An Issue of Indoctrination
Indoctrination, the word comes up all the time in conversations between theists and non-theists but let’s actually look at it closely; what is indoctrination? Is it necessarily a bad thing? Or is it just a matter of what we indoctrinate people with that’s the problem? Well first things first let’s define the word. Merriam Webster defines indoctrination as follows:
Indoctrination: 1) To instruct especially in fundamentals or rudiments.
2) To imbue with a usually partisan or sectarian opinion, point of view, or principle.
So looking at the definitions given one can see that a case could be made, without much difficulty, that there are cases where the first definition of indoctrination is a good and necessary thing. Someone might argue, for instance, that children should be indoctrinated with proper fire safety lessons, proper respect for the dangers associated with sharp objects and the risks of crossing the street.
I disagree with this argument for the simple reason that I personally prefer education over indoctrination in all cases and situations. What is the difference? Well there is, at least to my mind, a huge amount of difference, though it can often be subtle. Indoctrination is, very simply, teaching someone WHAT to think, it is the implantation of sound bites into a person’s head, propaganda. It is “teaching” through repetition and rote without the benefit of multiple viewpoints or considered study. Education on the other hand encourages the person in question to study everything they can from every perspective they can, to take it all in and THEN judge what they’ve learned according to their own intellect, morality, sense of right and wrong and so forth in order to form a worldview.
Religion uses the indoctrination model over the education model for very specific, and quite obvious, reasons. Those reasons boil down to the simple fact that everything we actually KNOW demonstrates that their worldview is often factually wrong and always at the very least highly improbable. If theists were to send their children into schools without any previous indoctrination and allow them to study and learn and draw their own conclusions I honestly believe that the number of theists in the world would drop off sharply, and so do they (that’s why they don’t do it more often). Would they endanger the existence of their various theologies doing so? Sadly, no probably not, because for every person who is freed by study and considered rational thought there are two more who are more than willing to suborn their reason in favor of a collection of comforting promises that no fellow human is actually qualified to give them.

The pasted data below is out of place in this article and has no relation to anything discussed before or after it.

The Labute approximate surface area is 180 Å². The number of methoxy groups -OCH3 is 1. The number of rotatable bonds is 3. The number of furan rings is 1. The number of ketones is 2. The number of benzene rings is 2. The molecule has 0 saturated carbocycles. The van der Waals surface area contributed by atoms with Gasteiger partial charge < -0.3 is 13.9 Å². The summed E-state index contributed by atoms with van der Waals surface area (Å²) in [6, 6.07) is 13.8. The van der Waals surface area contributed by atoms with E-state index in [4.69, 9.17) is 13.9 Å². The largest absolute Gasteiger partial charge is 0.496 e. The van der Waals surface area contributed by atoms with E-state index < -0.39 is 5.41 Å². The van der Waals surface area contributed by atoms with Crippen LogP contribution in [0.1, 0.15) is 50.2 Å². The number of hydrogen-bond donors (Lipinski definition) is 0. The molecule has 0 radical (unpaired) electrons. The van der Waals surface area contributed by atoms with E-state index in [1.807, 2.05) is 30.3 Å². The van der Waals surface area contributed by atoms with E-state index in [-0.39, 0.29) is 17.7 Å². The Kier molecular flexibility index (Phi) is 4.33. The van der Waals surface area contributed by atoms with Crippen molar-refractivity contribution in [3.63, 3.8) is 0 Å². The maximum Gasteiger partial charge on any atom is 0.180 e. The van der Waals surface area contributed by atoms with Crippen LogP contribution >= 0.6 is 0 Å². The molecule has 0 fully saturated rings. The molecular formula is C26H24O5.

If you look at the growth in atheism and non-theism in the last century there is, I am certain, a correlation between it’s rise and the enhancement of global education systems. It becomes harder and harder to insulate and isolate oneself from the proofs of science and the considerations of reason. Oh it can be done, and as a matter of fact it is done regularly by a great many people but in order to accomplish it you have to do one of two things A) Actively segregate yourself from any topic or content that might challenge or infringe upon your faith (as my wife’s creationist friend who I’ve previously mentioned does) or B) To compartmentalize yourself in such a way that you can accept all of the gifts and truths of science, history, and the other secular disciplines with one part of yourself and with another still fully embrace whatever your particular set of ancient myths, precepts, and strictures are.